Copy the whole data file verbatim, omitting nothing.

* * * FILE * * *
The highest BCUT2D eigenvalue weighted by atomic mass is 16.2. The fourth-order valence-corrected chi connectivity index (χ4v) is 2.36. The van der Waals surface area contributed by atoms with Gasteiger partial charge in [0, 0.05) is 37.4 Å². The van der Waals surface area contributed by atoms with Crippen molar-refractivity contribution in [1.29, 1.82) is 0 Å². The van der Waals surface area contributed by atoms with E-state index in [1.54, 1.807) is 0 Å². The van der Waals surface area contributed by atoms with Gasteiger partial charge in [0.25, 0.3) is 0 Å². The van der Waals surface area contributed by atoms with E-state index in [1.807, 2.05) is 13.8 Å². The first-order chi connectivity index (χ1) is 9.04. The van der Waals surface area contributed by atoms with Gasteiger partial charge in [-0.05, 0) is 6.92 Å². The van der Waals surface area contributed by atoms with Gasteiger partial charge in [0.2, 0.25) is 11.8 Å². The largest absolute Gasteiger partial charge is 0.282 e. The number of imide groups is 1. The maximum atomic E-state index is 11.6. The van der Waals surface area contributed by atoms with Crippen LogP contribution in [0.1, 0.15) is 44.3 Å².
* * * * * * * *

The highest BCUT2D eigenvalue weighted by atomic mass is 16.2. The fourth-order valence-corrected chi connectivity index (χ4v) is 2.36. The van der Waals surface area contributed by atoms with Gasteiger partial charge in [0, 0.05) is 37.4 Å². The van der Waals surface area contributed by atoms with Crippen molar-refractivity contribution in [1.29, 1.82) is 0 Å². The van der Waals surface area contributed by atoms with E-state index in [1.54, 1.807) is 0 Å². The van der Waals surface area contributed by atoms with Gasteiger partial charge in [0.25, 0.3) is 0 Å². The van der Waals surface area contributed by atoms with E-state index in [1.807, 2.05) is 13.8 Å². The first-order chi connectivity index (χ1) is 9.04. The van der Waals surface area contributed by atoms with Gasteiger partial charge in [-0.05, 0) is 6.92 Å². The van der Waals surface area contributed by atoms with Gasteiger partial charge in [0.2, 0.25) is 11.8 Å². The largest absolute Gasteiger partial charge is 0.282 e. The number of imide groups is 1. The maximum atomic E-state index is 11.6. The van der Waals surface area contributed by atoms with Crippen LogP contribution in [0.1, 0.15) is 44.3 Å².